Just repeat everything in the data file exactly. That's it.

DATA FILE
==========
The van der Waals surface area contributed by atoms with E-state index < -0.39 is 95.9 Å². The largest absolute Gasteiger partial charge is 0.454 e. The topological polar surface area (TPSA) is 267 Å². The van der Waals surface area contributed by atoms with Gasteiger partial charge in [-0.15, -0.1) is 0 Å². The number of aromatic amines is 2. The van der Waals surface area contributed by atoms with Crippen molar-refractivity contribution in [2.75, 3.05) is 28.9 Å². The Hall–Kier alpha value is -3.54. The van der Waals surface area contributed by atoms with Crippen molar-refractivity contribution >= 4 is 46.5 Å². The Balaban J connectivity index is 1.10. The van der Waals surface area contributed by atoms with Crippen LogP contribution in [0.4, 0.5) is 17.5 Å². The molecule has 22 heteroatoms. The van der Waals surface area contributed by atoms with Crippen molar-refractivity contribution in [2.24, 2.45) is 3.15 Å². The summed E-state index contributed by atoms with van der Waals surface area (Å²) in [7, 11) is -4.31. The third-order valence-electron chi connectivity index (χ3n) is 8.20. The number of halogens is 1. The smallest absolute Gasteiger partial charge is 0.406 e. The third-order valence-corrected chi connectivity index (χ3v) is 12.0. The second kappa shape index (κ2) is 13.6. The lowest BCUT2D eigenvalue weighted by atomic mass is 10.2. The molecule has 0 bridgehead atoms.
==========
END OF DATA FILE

The van der Waals surface area contributed by atoms with E-state index < -0.39 is 95.9 Å². The largest absolute Gasteiger partial charge is 0.454 e. The topological polar surface area (TPSA) is 267 Å². The van der Waals surface area contributed by atoms with Gasteiger partial charge in [-0.15, -0.1) is 0 Å². The number of aromatic amines is 2. The van der Waals surface area contributed by atoms with Crippen molar-refractivity contribution in [2.75, 3.05) is 28.9 Å². The Hall–Kier alpha value is -3.54. The van der Waals surface area contributed by atoms with Crippen molar-refractivity contribution >= 4 is 46.5 Å². The Balaban J connectivity index is 1.10. The van der Waals surface area contributed by atoms with Crippen LogP contribution in [0.4, 0.5) is 17.5 Å². The molecule has 22 heteroatoms. The van der Waals surface area contributed by atoms with Crippen molar-refractivity contribution in [2.24, 2.45) is 3.15 Å². The summed E-state index contributed by atoms with van der Waals surface area (Å²) in [7, 11) is -4.31. The third-order valence-electron chi connectivity index (χ3n) is 8.20. The number of halogens is 1. The smallest absolute Gasteiger partial charge is 0.406 e. The third-order valence-corrected chi connectivity index (χ3v) is 12.0. The second kappa shape index (κ2) is 13.6. The lowest BCUT2D eigenvalue weighted by atomic mass is 10.2. The molecule has 0 bridgehead atoms.